Bryan Woodley, Managing Director of Val-U-Therm Ltd, explores the history, current use and development of structural insulated panels
Extracts of an article published in Timber 2019 Industry Yearbook, reproduced courtesy of bmtrada. For the full article – click here.
Structural insulated panels (SIPs), also known as stressed-skin panels, are the basis of modern aircraft wing structures. Millions of people rely on this approach to fly safely every day, hence it is a well-used and proven technology.
Past: ‘What’s past is prologue’
The use of SIPs in construction began in the 1930s. In 1937, the US Forest Service (USFS) built a prefabricated house using SIPs in Wisconsin. The SIPs industry was good at public relations – the experimental house was dedicated by the First Lady Eleanor Roosevelt.
After 25 years of service, the house was inspected and found to be in excellent condition. It endured the severe Wisconsin climate (recorded temperature range + 46oC to – 48oC, with significant rain and snowfall) until 1998 when it was removed to make way for a new and larger building. The USFS research paper notes that the panels were designed and maintained to control moisture effects.
Despite the advantages of these early systems, they were characterised by poor insulation performance. In 1952, Alden B Dow (an architect and student of Wright) addressed this with a new panel design using a polystyrene foam insulation core manufactured by his family’s company, Dow Chemicals. He created the first modern-day SIP.
While Dow’s homes demonstrated the energy-saving benefits of SIPs, the low cost of energy limited early uptake. Following the 1973 oil crisis and the rapid increase in energy prices, many proved that the concept worked and produced durable, long-lasting homes across many climate zones – first in North America and then Europe. The trend in Europe was further accelerated by the development of the fabric-based PassivHaus standard.
Present: ‘Happy the man, and happy he alone; He who can call today his own; He who, secure within, can say; Tomorrow, do thy worst, for I have lived today.’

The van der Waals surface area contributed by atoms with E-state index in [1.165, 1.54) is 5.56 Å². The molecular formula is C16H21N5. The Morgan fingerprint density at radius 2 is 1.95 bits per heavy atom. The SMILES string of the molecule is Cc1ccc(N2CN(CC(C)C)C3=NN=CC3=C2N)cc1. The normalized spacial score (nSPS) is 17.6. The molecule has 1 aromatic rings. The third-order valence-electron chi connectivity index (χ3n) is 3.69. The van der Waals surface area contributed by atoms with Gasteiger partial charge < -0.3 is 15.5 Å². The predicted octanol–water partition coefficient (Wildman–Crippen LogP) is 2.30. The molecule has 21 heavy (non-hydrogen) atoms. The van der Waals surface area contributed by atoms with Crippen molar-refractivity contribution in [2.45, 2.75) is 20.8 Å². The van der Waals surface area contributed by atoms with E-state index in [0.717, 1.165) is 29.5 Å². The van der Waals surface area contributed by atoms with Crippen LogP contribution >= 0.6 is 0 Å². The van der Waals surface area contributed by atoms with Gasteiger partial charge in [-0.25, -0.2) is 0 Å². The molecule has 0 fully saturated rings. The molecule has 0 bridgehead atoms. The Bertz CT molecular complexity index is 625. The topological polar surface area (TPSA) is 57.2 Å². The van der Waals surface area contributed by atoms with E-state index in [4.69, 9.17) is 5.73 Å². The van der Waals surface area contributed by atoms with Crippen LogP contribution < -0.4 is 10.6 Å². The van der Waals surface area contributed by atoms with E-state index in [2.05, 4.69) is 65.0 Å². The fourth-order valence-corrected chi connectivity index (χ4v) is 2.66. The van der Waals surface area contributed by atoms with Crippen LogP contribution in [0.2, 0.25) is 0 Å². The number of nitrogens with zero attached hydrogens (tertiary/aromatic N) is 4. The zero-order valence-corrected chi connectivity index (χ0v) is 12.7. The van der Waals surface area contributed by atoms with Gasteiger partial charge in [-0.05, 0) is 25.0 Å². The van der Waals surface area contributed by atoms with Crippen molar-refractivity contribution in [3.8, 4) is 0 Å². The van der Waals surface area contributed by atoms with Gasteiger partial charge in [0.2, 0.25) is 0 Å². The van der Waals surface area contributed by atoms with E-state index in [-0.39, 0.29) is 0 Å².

Currently, SIPs take the form of a rigid foam insulating core sandwiched between two structural facings. In the UK, most suppliers typically use the same facing – oriented strand board (OSB).
The bonding of the insulation to the facing material allows the whole panel to withstand structural loads. Problems have occurred with this bond in service resulting in structural concerns. The insulation core of PUR panels is auto-adhesively bonded to the OSB facings. The PUR is injected in liquid form into the panel, where it expands, and the panels are held at high pressure, making the PUR foam bond to the OSB. It is generally said that this provides better adhesion, rather than relying on glues used in a secondary process as when using PS as the insulation.
SIPs are manufactured off-site under factory-controlled conditions and hence provide relatively high levels of airtightness. However, attention to detail and quality of workmanship on site is vital and this is more important than claims about faster build speed.
The benefits of using SIPs are that they provide:
- high strength
- good thermal performance
- suitable for most building designs.
Their inherent strength allows them to be used for roof and floor panels, as well as walls. For room-in-the-roof applications they provide well-liked vaulted roof spaces. SIPs provide the capability to span from ridge to eaves with, at most, one intervening horizontal purlin. Thus, simple roof shapes can easily and effectively be covered over in hours – for this reason a SIPs roof is often combined with other build methods.
Future: ‘Your task is not to foresee the future, but to enable it.’
SIPs continue to grow market share and the industry does a good job of promoting itself – ever since Mrs Roosevelt!
As well as commercial applications, the system is increasingly well accepted in the self-build market, currently estimated at about 8% market share. In addition, SIPs are increasingly used with other building systems as a wrap-around, infill panels and roof panels.
Most recent product developments are the result of a hybrid approach. Most blank panels start their life in a 1.2m-wide format and come in various standardised lengths from 2.4m to 7.5m. Hybrid approaches have taken the width to 3.2m and lengths to 10.2m but more is theoretically possible.
Standard SIPs floors and roofs typically can reach spans of up to 4m and hybrid approaches incorporating timber I-beams have been applied up to 10m spans. Although the standard panel width is 142mm, various thicknesses are available. One of the more recent hybrids using a combination of PUR and PIR, totalling 285mm thickness, offers a wall U-value of 0.08 W/m2K, which is claimed to be the best in the world.
Another interesting hybrid SIPs-type approach is to integrate CLT with the injected insulation approach, normally PUR, to give robust panels that are particularly suited to commercial building requirements.
From a fascinating prologue and an exciting present, SIPs offer the brightest of futures for timber in construction and an opportunity for all involved.Extracts of an article published in Timber 2019 Industry Yearbook, reproduced courtesy of bmtrada. For the full article – click here.